Take a look at Mark Lynas's latest piece in the Guardian, in which he tries to absolve the wind fleet of any part in the close call the electricity grid suffered last week. This is pretty remarkable, given that at the time - as readers will no doubt recall - the wind fleet was becalmed and delivering just 3% of its installed capacity. Meanwhile the ageing coal fleet was only delivering 65% of capacity because of breakdowns.
Lynas's position is that this was fine and dandy because the near-total failure of the wind fleet was predicted.
Grid managers...had a day or more’s warning that Wednesday was likely to see very little wind generation, and planned accordingly.
Which is an argument that I'm sure you will agree, would only convince someone who was extraordinarily slow on the uptake. I mean, it's all very well being able to plan, but you do actually need capacity to act on your plan. Lynas has spent his whole working life as a writer and campaigner, so you could imagine that little details like these might slip his notice.
However, in fact it seems that Lynas's co-author Chris Goodall is not wholly blind to the point, noting in the comments:
If you put a lot of renewables on a grid, then you make it impossible to finance new fossil fuel electricity generation in the current electricity market. Market reform is therefore vital, combined with a well-thought-through plan to move to 100% renewables with storage.
What a shameless piece of sophistry that is. You "put" a lot of renewables on the grid, do you? Of course you can't "put" wind power on a grid just like that - you have to bribe people to install wind turbines and coerce others into buying the output. Only then can you make fossil fuels look financially unviable. It's quite clear that the authors know that this is the case and that it's the subsidies that are causing the problem, but they are putting on a fine show of pretending otherwise. Nothing to do with wind power gov'nor, nothing at all.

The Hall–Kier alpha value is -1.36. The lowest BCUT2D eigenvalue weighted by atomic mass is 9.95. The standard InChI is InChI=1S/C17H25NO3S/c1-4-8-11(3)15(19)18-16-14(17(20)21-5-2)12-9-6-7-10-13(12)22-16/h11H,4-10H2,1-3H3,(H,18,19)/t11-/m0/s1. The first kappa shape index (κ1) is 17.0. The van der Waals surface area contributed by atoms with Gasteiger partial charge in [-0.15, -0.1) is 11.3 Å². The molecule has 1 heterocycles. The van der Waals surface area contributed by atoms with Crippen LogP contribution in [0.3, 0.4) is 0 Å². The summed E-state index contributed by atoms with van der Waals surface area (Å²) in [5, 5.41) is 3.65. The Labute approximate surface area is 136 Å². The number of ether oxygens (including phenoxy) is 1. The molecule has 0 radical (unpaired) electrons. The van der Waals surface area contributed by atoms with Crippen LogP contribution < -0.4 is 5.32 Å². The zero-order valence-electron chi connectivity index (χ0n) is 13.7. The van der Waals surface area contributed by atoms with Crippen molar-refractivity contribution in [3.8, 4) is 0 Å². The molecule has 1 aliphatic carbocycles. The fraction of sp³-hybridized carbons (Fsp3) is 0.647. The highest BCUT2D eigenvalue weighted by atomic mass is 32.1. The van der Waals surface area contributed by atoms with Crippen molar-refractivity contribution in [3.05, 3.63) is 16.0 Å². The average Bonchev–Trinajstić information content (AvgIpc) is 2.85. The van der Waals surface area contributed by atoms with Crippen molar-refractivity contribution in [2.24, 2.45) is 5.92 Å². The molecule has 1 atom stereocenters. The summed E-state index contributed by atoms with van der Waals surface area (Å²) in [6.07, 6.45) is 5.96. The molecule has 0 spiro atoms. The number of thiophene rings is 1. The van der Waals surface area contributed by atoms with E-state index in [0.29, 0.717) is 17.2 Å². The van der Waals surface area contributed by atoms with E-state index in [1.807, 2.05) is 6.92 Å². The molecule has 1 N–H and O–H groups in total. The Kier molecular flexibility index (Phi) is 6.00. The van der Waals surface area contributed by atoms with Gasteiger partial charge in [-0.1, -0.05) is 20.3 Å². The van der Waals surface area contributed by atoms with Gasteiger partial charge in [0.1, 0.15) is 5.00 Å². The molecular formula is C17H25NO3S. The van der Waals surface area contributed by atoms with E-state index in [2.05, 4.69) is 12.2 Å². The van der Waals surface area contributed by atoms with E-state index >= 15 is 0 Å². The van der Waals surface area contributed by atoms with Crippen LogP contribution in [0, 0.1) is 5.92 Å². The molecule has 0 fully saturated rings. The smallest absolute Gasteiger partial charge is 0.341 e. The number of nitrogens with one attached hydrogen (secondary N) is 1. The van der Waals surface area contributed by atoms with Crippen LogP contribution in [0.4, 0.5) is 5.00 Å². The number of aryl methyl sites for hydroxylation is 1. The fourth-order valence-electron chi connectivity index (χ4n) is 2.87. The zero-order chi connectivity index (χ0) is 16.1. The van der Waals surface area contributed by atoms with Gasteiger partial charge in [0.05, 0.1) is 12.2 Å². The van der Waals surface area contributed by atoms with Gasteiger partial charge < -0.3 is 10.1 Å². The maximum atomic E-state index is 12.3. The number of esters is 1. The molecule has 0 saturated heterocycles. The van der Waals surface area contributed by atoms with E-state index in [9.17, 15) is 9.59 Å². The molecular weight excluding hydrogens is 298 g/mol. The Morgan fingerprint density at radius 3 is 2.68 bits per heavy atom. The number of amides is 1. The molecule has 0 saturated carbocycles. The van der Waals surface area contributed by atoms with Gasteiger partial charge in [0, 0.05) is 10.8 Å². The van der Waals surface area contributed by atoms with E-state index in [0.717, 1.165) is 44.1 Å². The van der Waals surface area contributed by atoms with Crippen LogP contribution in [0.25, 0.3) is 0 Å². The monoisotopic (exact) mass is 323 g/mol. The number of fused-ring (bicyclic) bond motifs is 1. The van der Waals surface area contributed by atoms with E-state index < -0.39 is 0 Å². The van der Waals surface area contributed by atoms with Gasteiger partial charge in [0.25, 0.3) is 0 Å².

That market reform is needed is undeniable, although you will note that Goodall says precisely nothing about what reforms he wants - more sophistry of course. Moreover, market reform is precisely what what the government is doing by cutting back the subsidies to renewables. Is Goodall in favour? Who knows, but one would guess that he thinks we should subsidise fossil fuels too. It is hard to get to grips with such foolishness.
As for his idea that the problem is going to be solved by storage at any time in the next few decades, this is completely crazy. The amount of pumped hydro you'd need to see the country through a five-day lull in wind is absurdly large. And what then happens when you have a lull in the wind that lasts longer than five days? In the cold winters of 2009-11 we had lulls lasting weeks.
But don't worry, if the lights go out it will be fine if was predicted.